Volume 20 June 2020
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Family Building PTF

On June 14, 2020 we discussed how women with CF choose to build their families. We had a very informative discussion on fostering when you have CF. Then, attendees listened to the Family Building chapter team discuss the myriad of ways in which to build your family when you have CF-with or without children.

Cheriz Kunkel, a women with CF, reflected that she had discussed family building with her future husband. They knew they wanted a family but that she would not be able to have children. They called adoption agencies and they suggested taking classes to be a foster parent. In most states, these classes are offered online or in person. After taking the class, they stopped pursuing surrogacy and adoption to focus solely on foster care. There are many steps involved in fostering: physicals, CPR training and lots of paperwork. Her doctor told the agency her health was stable and they set up childproof safety procedures to store her medications.

To help defer costs, there is a stipend provided. The state provides information on how to spend those funds. Cheriz discussed the two hardest part of fostering. First, the children share their stories, some of which are very difficult, and the children arrive with nothing. There are four different types of fostering. You can request a long term placement, a short term placement, be open to emergency placement or provide respite care. Before any placement, the agency gives you information on the child or children and if they have any special needs. While it is hard to do so, Cheriz says you can say no to a prospective placement. However, she realized that her no is another family's yes. Fostering can bring about different time management issues. In addition to tending to your needs, you have to tend to the child/children and ensure they attend medical appointments, family visits and court appearances. She wanted to ensure that her placements were not scared of her health or the treatments she needs to do to stay healthy. When she is sick or in the hospital, they can decline placements and they also have a strong support system to help out during those times. The thing to remember when you foster is that the goal of the system is to reunite children with their families. Cheriz said saying goodbye is difficult but she knows that she played a role in advocating for that child and providing that child with love and a home during a very difficult time. She gave up her career to focus on fostering full time when she is healthy. She feels her CF has given her more empathy and a stronger desire to advocate for special needs children. She and her husband are open to adopting a child through fostercare but that has not happened yet. 
Parenthood PTF

On June 29, 2020 a panel of women with CF discussed becoming a parent while having CF. They spent time discussing their unique situations and the lessons they have learned. Then they shared advice for others planning to become a parent. Afterwards, attendees broke into groups to discuss parenthood when you have CF.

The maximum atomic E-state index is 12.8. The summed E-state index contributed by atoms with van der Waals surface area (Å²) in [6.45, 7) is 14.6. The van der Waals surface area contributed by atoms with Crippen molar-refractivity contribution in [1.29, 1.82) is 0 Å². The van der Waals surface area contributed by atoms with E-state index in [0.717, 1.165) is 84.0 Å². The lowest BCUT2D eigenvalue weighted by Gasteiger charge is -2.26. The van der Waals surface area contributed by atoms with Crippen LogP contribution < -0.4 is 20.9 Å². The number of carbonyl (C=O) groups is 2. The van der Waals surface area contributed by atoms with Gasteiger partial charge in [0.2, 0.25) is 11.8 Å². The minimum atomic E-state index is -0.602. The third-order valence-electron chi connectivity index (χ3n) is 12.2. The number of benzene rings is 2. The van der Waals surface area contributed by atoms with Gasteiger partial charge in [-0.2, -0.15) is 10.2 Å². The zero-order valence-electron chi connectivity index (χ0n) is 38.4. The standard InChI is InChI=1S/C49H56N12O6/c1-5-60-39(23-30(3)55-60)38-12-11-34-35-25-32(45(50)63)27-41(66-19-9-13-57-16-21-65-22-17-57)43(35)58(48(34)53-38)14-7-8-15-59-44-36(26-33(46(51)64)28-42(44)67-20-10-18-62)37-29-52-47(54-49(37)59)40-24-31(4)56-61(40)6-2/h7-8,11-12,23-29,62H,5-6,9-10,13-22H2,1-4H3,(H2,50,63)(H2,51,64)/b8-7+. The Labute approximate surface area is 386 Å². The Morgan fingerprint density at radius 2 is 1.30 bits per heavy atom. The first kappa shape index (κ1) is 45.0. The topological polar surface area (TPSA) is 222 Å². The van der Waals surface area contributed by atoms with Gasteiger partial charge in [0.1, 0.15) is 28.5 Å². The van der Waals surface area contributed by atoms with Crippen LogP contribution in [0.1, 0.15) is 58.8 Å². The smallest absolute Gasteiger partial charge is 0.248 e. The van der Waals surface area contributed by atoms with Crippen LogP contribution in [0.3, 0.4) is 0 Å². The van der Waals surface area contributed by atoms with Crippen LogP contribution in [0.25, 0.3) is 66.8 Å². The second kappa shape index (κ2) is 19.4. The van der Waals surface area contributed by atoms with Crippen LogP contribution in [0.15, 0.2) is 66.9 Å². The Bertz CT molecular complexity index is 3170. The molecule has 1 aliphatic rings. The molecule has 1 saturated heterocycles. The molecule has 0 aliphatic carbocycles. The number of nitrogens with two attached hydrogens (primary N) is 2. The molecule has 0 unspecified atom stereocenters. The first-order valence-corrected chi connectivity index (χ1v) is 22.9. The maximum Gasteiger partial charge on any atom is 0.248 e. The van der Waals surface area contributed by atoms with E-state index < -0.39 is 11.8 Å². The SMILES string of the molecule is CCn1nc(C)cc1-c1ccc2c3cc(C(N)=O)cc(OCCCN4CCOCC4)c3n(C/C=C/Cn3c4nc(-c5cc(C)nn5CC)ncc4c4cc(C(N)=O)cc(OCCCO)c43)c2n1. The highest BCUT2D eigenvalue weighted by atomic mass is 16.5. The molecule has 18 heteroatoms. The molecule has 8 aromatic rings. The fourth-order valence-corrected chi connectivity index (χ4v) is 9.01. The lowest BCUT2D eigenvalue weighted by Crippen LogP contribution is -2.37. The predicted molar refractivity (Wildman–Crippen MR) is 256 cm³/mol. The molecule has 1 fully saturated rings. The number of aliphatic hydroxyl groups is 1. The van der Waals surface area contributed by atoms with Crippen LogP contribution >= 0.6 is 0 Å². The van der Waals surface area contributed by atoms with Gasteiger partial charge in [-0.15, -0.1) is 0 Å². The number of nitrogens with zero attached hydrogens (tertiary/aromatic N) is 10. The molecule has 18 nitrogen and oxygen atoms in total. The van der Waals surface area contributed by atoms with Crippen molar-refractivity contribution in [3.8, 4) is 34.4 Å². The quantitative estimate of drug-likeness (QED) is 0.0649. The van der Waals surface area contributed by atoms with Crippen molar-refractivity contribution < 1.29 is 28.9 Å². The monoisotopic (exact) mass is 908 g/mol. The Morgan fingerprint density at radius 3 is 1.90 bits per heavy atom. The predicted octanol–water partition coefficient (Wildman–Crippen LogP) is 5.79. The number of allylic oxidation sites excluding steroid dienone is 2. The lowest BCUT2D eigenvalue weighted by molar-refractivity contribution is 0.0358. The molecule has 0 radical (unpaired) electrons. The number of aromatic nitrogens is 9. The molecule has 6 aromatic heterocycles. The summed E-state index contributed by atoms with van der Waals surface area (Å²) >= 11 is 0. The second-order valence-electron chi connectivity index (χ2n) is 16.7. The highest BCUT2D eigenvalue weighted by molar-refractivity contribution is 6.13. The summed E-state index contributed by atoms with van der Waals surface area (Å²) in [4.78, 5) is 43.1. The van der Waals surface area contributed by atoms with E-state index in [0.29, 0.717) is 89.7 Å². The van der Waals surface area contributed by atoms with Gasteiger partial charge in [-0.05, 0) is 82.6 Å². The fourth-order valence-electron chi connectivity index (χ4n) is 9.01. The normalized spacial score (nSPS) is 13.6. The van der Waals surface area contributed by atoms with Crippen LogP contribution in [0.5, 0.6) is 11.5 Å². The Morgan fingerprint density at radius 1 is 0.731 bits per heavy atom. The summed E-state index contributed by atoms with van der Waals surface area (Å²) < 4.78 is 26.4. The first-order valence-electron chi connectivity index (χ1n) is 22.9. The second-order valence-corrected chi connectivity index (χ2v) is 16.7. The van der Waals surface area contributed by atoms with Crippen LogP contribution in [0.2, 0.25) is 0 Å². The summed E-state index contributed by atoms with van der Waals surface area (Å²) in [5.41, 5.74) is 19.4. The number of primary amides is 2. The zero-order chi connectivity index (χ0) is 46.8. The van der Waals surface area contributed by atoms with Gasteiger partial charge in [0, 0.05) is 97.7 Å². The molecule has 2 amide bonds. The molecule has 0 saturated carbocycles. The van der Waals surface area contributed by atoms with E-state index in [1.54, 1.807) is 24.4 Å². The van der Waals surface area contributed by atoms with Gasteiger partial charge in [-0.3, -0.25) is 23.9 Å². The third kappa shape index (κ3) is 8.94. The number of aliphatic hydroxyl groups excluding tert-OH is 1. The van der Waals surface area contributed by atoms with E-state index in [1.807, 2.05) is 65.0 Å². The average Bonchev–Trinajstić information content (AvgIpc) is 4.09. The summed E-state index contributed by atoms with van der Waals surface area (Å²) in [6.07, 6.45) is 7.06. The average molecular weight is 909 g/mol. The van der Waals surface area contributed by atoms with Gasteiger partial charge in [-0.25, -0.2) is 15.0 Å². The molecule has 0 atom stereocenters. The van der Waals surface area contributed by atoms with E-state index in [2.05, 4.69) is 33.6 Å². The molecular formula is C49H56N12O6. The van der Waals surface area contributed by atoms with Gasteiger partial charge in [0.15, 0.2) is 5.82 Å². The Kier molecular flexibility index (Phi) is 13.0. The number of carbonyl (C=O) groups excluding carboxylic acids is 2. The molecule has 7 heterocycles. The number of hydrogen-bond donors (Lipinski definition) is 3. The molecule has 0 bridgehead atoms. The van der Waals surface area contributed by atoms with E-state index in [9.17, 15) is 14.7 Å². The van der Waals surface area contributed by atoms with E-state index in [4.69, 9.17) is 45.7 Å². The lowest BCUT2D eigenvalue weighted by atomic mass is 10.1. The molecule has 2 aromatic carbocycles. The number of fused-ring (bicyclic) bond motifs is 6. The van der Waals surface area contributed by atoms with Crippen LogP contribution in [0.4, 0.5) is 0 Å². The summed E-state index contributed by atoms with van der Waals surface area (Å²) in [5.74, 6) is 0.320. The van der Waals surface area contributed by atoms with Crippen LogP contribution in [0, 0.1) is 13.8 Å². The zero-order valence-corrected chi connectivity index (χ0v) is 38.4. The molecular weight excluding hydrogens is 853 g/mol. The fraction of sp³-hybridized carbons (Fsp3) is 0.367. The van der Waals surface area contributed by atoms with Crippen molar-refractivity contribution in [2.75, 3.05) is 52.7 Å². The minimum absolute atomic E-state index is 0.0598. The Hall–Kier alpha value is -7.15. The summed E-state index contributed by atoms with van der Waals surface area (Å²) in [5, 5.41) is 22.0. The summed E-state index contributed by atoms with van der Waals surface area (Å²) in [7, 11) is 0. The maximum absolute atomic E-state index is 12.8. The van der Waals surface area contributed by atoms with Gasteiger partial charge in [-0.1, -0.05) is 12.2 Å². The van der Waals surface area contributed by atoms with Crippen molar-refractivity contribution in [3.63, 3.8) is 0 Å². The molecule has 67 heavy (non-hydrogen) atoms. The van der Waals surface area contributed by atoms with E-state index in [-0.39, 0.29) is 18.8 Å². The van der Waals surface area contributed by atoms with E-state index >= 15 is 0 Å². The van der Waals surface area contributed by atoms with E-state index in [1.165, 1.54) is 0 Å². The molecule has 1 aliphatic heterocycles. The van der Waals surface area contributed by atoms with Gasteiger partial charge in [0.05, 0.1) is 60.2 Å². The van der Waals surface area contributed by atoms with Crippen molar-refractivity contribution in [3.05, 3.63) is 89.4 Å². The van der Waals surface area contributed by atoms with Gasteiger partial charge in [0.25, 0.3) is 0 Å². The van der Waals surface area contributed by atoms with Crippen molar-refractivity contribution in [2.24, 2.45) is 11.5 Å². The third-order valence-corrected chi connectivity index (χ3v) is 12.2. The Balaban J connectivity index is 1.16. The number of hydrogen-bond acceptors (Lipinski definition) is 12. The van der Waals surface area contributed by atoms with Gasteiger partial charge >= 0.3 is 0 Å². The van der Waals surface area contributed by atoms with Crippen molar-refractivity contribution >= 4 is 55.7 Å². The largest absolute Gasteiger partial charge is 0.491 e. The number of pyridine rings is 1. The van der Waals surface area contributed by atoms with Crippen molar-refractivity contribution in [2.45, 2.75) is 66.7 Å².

Kristin Dunn was able to become a parent via surrogacy. While she did not physically endure the pregnancy, she did do plenty of preparations for the baby's arrival. First, she did a tune up one month prior to the birth. Second, she set up her support system to help her balance being a mother while taking care of her health. She prioritized doing her treatments and getting enough sleep so she was better able to care for their baby during the day while her husband worked. Third, she worked out a daily schedule. For example, her husband took night time feedings so that she could get enough sleep at night. Finally, like most new parents, she read parenting books and thought she knew what she would not do. Like many parents, some best laid plans change through experiences. For instance, she always felt that co-sleeping was not the best option. However, she and her husband realized their son slept better and longer when he was with them. She also learned that the later he went to sleep, the more he was awake in the evening when his father was home. This gave Kristin time to take care of other things around the house and to tend to her medical routine. She also opted to not put her son in daycare to avoid getting germs. His pediatrician mentioned that it did not prevent her son from bringing home germs, it just put it off until he starts school. She has been upfront with her son about her CF. He helps with treatments, helps with cleaning her nebs and attends clinic vistis with her. They explain her hospital stays as a "very long doctor's visit." Many parents with CF rely on their immediate family for extra support. Unfortunately, Kristin's support system shifted with the passing of her parents. She has worked to find other opportunities to support her husband and her through their parenthood journey.

Jen Bleecher has a daughter, Claudia, who is 24 years old. Jen had been a pediatrics nurse for over 20 years. She has been a single parent, a remarried parent and a step-parent. She made her care part of the family routine because she felt it was important for her daughter to see her taking care of her health. While she did not strive to make CF the main focus of their routine, she wanted to normalize her disease. As her daughter got older, she was able to give her routine tasks around the home which helped lessen Jen's load of being a single parent. Jen's first hospitalization occured as her daughter started kindergarten. This disrupted her routine because Claudia had to stay with Jen's parents. She was very grateful for their help during the early years. Luckily, Claudia had great friends whose parents helped out, as well. This has forged lifelong friendships for both Claudia and Jen. Jen advocates for answering children's questions about their parents' health honestly but in an age appropriate way. When her daughter worried about her health, Jen told her that she would tell her when to worry, otherwise everything would be okay. She maintains this outlook even as she registered to be on the lung transplant list. Sadly, Claudia's father died in a car accident years ago. When discussing the tragedy, Claudia admitted she had tried to prepare herself in case her mother passed but never thought of losing her father. It is hard to hear that your child has had anxiety about your health. Jen says that being a parent made her take better care of herself so that she was able to share in her daughter's milestones like her recent graduation with a Masters in Occupational Therapy!